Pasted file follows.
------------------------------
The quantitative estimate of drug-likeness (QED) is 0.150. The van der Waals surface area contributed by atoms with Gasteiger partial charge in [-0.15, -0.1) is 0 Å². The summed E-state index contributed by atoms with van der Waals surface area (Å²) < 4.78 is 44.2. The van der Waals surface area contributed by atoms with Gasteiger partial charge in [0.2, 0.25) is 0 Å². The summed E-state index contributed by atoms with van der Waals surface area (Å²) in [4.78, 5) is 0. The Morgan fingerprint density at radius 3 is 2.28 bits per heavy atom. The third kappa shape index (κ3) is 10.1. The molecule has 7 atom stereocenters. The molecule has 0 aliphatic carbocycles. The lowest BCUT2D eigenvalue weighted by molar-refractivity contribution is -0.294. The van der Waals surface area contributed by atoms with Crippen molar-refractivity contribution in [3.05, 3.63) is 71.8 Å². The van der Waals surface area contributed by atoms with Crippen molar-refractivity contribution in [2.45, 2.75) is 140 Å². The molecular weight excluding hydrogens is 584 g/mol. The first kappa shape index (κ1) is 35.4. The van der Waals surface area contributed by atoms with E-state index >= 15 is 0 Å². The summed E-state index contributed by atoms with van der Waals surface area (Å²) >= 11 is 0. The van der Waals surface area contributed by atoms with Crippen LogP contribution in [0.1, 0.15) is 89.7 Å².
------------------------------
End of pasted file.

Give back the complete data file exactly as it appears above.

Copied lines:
The quantitative estimate of drug-likeness (QED) is 0.150. The van der Waals surface area contributed by atoms with Gasteiger partial charge in [-0.15, -0.1) is 0 Å². The summed E-state index contributed by atoms with van der Waals surface area (Å²) < 4.78 is 44.2. The van der Waals surface area contributed by atoms with Gasteiger partial charge in [0.2, 0.25) is 0 Å². The summed E-state index contributed by atoms with van der Waals surface area (Å²) in [4.78, 5) is 0. The Morgan fingerprint density at radius 3 is 2.28 bits per heavy atom. The third kappa shape index (κ3) is 10.1. The molecule has 7 atom stereocenters. The molecule has 0 aliphatic carbocycles. The lowest BCUT2D eigenvalue weighted by molar-refractivity contribution is -0.294. The van der Waals surface area contributed by atoms with Crippen molar-refractivity contribution in [3.05, 3.63) is 71.8 Å². The van der Waals surface area contributed by atoms with Crippen molar-refractivity contribution in [2.45, 2.75) is 140 Å². The molecular weight excluding hydrogens is 584 g/mol. The first kappa shape index (κ1) is 35.4. The van der Waals surface area contributed by atoms with E-state index >= 15 is 0 Å². The summed E-state index contributed by atoms with van der Waals surface area (Å²) >= 11 is 0. The van der Waals surface area contributed by atoms with Crippen LogP contribution in [0.1, 0.15) is 89.7 Å².